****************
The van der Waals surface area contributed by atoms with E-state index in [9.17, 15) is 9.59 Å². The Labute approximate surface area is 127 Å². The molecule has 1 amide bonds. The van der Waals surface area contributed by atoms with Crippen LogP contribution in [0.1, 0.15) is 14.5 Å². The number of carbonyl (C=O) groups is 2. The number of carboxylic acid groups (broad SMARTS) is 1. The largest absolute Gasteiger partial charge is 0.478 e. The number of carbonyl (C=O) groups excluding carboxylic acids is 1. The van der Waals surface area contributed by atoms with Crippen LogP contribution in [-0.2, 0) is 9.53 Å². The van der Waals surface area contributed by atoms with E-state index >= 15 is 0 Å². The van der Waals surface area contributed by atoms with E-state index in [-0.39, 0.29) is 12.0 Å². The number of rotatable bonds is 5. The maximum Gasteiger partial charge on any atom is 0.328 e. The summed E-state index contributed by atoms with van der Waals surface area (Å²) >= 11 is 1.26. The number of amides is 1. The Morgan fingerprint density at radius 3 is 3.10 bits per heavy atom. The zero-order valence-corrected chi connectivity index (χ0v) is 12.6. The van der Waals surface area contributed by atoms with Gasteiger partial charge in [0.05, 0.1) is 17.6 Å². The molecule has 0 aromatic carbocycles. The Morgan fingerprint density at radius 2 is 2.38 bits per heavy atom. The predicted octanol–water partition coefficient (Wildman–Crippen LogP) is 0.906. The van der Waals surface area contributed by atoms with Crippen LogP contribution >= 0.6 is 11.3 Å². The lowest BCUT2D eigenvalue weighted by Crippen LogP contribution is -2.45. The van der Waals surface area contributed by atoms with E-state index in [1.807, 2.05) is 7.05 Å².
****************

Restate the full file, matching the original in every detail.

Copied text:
The van der Waals surface area contributed by atoms with E-state index in [9.17, 15) is 9.59 Å². The Labute approximate surface area is 127 Å². The molecule has 1 amide bonds. The van der Waals surface area contributed by atoms with Crippen LogP contribution in [0.1, 0.15) is 14.5 Å². The number of carbonyl (C=O) groups is 2. The number of carboxylic acid groups (broad SMARTS) is 1. The largest absolute Gasteiger partial charge is 0.478 e. The number of carbonyl (C=O) groups excluding carboxylic acids is 1. The van der Waals surface area contributed by atoms with Crippen LogP contribution in [-0.2, 0) is 9.53 Å². The van der Waals surface area contributed by atoms with E-state index >= 15 is 0 Å². The van der Waals surface area contributed by atoms with E-state index in [-0.39, 0.29) is 12.0 Å². The number of rotatable bonds is 5. The maximum Gasteiger partial charge on any atom is 0.328 e. The summed E-state index contributed by atoms with van der Waals surface area (Å²) >= 11 is 1.26. The number of amides is 1. The Morgan fingerprint density at radius 3 is 3.10 bits per heavy atom. The zero-order valence-corrected chi connectivity index (χ0v) is 12.6. The van der Waals surface area contributed by atoms with Gasteiger partial charge in [0.05, 0.1) is 17.6 Å². The molecule has 0 aromatic carbocycles. The Morgan fingerprint density at radius 2 is 2.38 bits per heavy atom. The predicted octanol–water partition coefficient (Wildman–Crippen LogP) is 0.906. The van der Waals surface area contributed by atoms with Crippen LogP contribution >= 0.6 is 11.3 Å². The lowest BCUT2D eigenvalue weighted by Crippen LogP contribution is -2.45. The van der Waals surface area contributed by atoms with E-state index in [1.807, 2.05) is 7.05 Å².